Entropy is a state function that is often erroneously referred to as the 'state of disorder' of a system. Qualitatively, entropy is simply a measure how much the energy of atoms and molecules become more spread out in a process and can be defined in terms of statistical probabilities of a system or in terms of the other thermodynamic quantities. Entropy is also the subject of the Second and Third laws of thermodynamics, which describe the changes in entropy of the universe with respect to the system and surroundings, and the entropy of substances, respectively.
The idea that entropic effects play a major role in enzyme catalysis has been invoked frequently. In order to quantify this possibility we developed a restraint release (RR) approach for the evaluation of activation entropies in enzymes and solution reactions.   The RR approach appears to be a particularly powerful strategy overcoming the major problems of most current approach, including the inherent unreliability of quasi harmonic and related approaches.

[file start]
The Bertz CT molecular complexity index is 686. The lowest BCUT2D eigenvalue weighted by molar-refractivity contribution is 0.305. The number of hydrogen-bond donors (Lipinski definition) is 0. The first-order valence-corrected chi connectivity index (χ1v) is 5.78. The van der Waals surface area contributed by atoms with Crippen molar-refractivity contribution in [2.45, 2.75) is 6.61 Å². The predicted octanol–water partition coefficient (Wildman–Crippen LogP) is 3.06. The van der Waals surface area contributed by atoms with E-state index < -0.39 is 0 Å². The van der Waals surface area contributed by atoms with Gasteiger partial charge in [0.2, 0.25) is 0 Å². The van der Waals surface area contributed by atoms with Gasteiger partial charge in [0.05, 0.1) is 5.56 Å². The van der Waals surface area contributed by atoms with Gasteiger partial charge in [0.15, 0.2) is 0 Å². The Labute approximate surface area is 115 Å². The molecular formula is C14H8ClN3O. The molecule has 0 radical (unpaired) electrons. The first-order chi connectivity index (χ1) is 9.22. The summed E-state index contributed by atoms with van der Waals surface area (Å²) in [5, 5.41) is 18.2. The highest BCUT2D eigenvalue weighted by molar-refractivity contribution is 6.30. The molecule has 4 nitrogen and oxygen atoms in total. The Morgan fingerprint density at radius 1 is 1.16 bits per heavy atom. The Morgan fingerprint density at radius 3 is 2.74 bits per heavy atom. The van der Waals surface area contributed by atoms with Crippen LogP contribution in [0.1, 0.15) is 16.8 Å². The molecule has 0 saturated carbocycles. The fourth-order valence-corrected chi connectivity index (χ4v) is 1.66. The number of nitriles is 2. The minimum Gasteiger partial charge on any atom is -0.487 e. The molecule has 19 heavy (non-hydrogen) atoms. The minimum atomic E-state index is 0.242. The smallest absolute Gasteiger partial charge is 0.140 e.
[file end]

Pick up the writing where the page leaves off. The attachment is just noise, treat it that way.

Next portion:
Our initial studies indicated that the entropic contributions to catalysis are much less important than previously thought. We have continued in exploring entropic effects to binding  and catalysis   using the RR approach will also explored entropic contributions to enantioselectivity. We continue to push the frontiers in developing and using efficient and reliable ways for calculations entropy in proteins.